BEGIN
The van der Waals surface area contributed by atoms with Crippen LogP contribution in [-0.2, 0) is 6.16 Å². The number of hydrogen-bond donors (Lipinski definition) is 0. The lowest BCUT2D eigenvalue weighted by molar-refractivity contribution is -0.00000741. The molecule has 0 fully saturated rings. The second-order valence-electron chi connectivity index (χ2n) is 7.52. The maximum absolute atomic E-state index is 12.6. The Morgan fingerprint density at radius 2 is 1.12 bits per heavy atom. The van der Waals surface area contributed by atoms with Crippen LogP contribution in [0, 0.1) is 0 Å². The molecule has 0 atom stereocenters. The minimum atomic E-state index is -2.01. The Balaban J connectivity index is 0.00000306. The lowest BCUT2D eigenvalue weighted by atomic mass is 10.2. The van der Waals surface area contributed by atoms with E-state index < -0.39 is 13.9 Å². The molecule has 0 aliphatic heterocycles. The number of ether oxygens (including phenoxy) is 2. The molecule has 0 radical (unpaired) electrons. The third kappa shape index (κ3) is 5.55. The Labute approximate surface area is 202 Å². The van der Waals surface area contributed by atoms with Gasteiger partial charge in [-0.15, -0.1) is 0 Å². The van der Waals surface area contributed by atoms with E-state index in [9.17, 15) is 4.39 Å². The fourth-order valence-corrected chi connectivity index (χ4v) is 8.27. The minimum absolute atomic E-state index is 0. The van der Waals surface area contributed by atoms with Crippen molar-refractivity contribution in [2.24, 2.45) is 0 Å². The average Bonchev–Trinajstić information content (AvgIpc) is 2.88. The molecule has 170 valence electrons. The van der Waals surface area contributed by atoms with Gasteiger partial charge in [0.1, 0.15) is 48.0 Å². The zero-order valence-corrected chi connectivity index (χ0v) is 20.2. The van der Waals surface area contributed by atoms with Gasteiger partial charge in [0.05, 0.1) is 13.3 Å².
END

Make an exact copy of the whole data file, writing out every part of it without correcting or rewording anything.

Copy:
The van der Waals surface area contributed by atoms with Crippen LogP contribution in [-0.2, 0) is 6.16 Å². The number of hydrogen-bond donors (Lipinski definition) is 0. The lowest BCUT2D eigenvalue weighted by molar-refractivity contribution is -0.00000741. The molecule has 0 fully saturated rings. The second-order valence-electron chi connectivity index (χ2n) is 7.52. The maximum absolute atomic E-state index is 12.6. The Morgan fingerprint density at radius 2 is 1.12 bits per heavy atom. The van der Waals surface area contributed by atoms with Crippen LogP contribution in [0, 0.1) is 0 Å². The molecule has 0 atom stereocenters. The minimum atomic E-state index is -2.01. The Balaban J connectivity index is 0.00000306. The lowest BCUT2D eigenvalue weighted by atomic mass is 10.2. The van der Waals surface area contributed by atoms with E-state index < -0.39 is 13.9 Å². The molecule has 0 aliphatic heterocycles. The number of ether oxygens (including phenoxy) is 2. The molecule has 0 radical (unpaired) electrons. The third kappa shape index (κ3) is 5.55. The Labute approximate surface area is 202 Å². The van der Waals surface area contributed by atoms with Gasteiger partial charge in [-0.15, -0.1) is 0 Å². The van der Waals surface area contributed by atoms with E-state index in [9.17, 15) is 4.39 Å². The fourth-order valence-corrected chi connectivity index (χ4v) is 8.27. The minimum absolute atomic E-state index is 0. The van der Waals surface area contributed by atoms with Crippen molar-refractivity contribution in [2.24, 2.45) is 0 Å². The average Bonchev–Trinajstić information content (AvgIpc) is 2.88. The molecule has 170 valence electrons. The van der Waals surface area contributed by atoms with Gasteiger partial charge in [0.1, 0.15) is 48.0 Å². The zero-order valence-corrected chi connectivity index (χ0v) is 20.2. The van der Waals surface area contributed by atoms with Gasteiger partial charge in [0.05, 0.1) is 13.3 Å².